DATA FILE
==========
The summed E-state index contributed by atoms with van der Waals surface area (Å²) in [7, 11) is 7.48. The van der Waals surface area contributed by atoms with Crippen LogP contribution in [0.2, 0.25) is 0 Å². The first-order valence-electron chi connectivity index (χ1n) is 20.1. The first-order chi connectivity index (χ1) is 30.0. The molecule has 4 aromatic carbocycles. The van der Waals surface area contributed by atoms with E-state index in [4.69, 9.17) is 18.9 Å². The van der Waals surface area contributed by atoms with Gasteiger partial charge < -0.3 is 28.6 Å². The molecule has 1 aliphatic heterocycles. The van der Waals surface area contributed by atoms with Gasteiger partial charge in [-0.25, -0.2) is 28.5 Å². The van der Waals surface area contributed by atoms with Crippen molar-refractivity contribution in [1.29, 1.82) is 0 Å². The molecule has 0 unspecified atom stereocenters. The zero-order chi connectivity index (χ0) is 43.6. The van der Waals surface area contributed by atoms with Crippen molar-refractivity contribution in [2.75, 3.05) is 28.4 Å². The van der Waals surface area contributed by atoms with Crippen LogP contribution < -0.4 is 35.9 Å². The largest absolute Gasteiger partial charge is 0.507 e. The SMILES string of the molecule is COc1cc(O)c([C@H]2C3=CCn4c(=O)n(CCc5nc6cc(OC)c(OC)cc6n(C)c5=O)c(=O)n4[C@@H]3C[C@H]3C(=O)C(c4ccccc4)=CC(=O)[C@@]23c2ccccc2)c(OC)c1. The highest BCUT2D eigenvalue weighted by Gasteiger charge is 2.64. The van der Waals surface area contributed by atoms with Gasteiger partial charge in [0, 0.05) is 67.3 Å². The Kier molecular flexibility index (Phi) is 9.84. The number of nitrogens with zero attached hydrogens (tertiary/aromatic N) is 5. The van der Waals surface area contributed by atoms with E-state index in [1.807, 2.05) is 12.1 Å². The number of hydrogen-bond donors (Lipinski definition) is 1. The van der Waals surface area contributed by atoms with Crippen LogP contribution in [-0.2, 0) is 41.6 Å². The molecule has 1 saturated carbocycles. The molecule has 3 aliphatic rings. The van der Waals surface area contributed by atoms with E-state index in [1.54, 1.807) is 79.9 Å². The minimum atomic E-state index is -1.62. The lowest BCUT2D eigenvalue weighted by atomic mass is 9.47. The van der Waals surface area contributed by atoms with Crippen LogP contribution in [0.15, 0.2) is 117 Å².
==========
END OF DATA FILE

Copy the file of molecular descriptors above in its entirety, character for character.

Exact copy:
The summed E-state index contributed by atoms with van der Waals surface area (Å²) in [7, 11) is 7.48. The van der Waals surface area contributed by atoms with Crippen LogP contribution in [0.2, 0.25) is 0 Å². The first-order valence-electron chi connectivity index (χ1n) is 20.1. The first-order chi connectivity index (χ1) is 30.0. The molecule has 4 aromatic carbocycles. The van der Waals surface area contributed by atoms with E-state index in [4.69, 9.17) is 18.9 Å². The van der Waals surface area contributed by atoms with Gasteiger partial charge < -0.3 is 28.6 Å². The molecule has 1 aliphatic heterocycles. The van der Waals surface area contributed by atoms with Gasteiger partial charge in [-0.25, -0.2) is 28.5 Å². The van der Waals surface area contributed by atoms with Crippen molar-refractivity contribution in [1.29, 1.82) is 0 Å². The molecule has 0 unspecified atom stereocenters. The zero-order chi connectivity index (χ0) is 43.6. The van der Waals surface area contributed by atoms with Crippen molar-refractivity contribution in [2.75, 3.05) is 28.4 Å². The van der Waals surface area contributed by atoms with Crippen LogP contribution < -0.4 is 35.9 Å². The largest absolute Gasteiger partial charge is 0.507 e. The SMILES string of the molecule is COc1cc(O)c([C@H]2C3=CCn4c(=O)n(CCc5nc6cc(OC)c(OC)cc6n(C)c5=O)c(=O)n4[C@@H]3C[C@H]3C(=O)C(c4ccccc4)=CC(=O)[C@@]23c2ccccc2)c(OC)c1. The highest BCUT2D eigenvalue weighted by Gasteiger charge is 2.64. The van der Waals surface area contributed by atoms with Gasteiger partial charge in [0, 0.05) is 67.3 Å². The Kier molecular flexibility index (Phi) is 9.84. The number of nitrogens with zero attached hydrogens (tertiary/aromatic N) is 5. The van der Waals surface area contributed by atoms with E-state index in [1.807, 2.05) is 12.1 Å². The number of hydrogen-bond donors (Lipinski definition) is 1. The van der Waals surface area contributed by atoms with Crippen LogP contribution in [-0.2, 0) is 41.6 Å². The molecule has 1 saturated carbocycles. The molecule has 3 aliphatic rings. The van der Waals surface area contributed by atoms with E-state index in [1.54, 1.807) is 79.9 Å². The minimum atomic E-state index is -1.62. The lowest BCUT2D eigenvalue weighted by atomic mass is 9.47. The van der Waals surface area contributed by atoms with Crippen LogP contribution in [0.15, 0.2) is 117 Å².